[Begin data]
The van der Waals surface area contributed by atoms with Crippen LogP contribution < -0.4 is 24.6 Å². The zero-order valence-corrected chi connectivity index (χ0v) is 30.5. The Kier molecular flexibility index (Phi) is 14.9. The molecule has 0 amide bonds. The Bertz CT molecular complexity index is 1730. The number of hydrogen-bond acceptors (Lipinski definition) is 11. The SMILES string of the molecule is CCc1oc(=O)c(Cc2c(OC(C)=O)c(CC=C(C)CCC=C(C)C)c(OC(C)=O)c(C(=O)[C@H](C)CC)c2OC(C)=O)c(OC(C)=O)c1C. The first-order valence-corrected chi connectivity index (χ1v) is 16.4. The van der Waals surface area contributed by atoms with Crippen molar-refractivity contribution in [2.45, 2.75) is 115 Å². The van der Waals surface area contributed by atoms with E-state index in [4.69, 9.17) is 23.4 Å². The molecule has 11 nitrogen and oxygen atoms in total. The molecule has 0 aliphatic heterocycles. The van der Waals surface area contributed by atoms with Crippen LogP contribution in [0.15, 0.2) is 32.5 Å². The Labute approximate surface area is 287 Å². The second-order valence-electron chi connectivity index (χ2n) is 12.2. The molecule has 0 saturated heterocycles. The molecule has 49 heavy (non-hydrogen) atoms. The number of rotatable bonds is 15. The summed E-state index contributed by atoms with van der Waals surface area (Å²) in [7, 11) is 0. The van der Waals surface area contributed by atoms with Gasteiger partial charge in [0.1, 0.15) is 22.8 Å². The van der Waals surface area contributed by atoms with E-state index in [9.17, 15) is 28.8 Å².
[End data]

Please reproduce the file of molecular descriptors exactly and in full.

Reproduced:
The van der Waals surface area contributed by atoms with Crippen LogP contribution < -0.4 is 24.6 Å². The zero-order valence-corrected chi connectivity index (χ0v) is 30.5. The Kier molecular flexibility index (Phi) is 14.9. The molecule has 0 amide bonds. The Bertz CT molecular complexity index is 1730. The number of hydrogen-bond acceptors (Lipinski definition) is 11. The SMILES string of the molecule is CCc1oc(=O)c(Cc2c(OC(C)=O)c(CC=C(C)CCC=C(C)C)c(OC(C)=O)c(C(=O)[C@H](C)CC)c2OC(C)=O)c(OC(C)=O)c1C. The first-order valence-corrected chi connectivity index (χ1v) is 16.4. The van der Waals surface area contributed by atoms with Crippen molar-refractivity contribution in [2.45, 2.75) is 115 Å². The van der Waals surface area contributed by atoms with E-state index in [4.69, 9.17) is 23.4 Å². The molecule has 11 nitrogen and oxygen atoms in total. The molecule has 0 aliphatic heterocycles. The van der Waals surface area contributed by atoms with Crippen LogP contribution in [0.15, 0.2) is 32.5 Å². The Labute approximate surface area is 287 Å². The second-order valence-electron chi connectivity index (χ2n) is 12.2. The molecule has 0 saturated heterocycles. The molecule has 49 heavy (non-hydrogen) atoms. The number of rotatable bonds is 15. The summed E-state index contributed by atoms with van der Waals surface area (Å²) in [7, 11) is 0. The van der Waals surface area contributed by atoms with Gasteiger partial charge in [0.1, 0.15) is 22.8 Å². The van der Waals surface area contributed by atoms with E-state index in [9.17, 15) is 28.8 Å².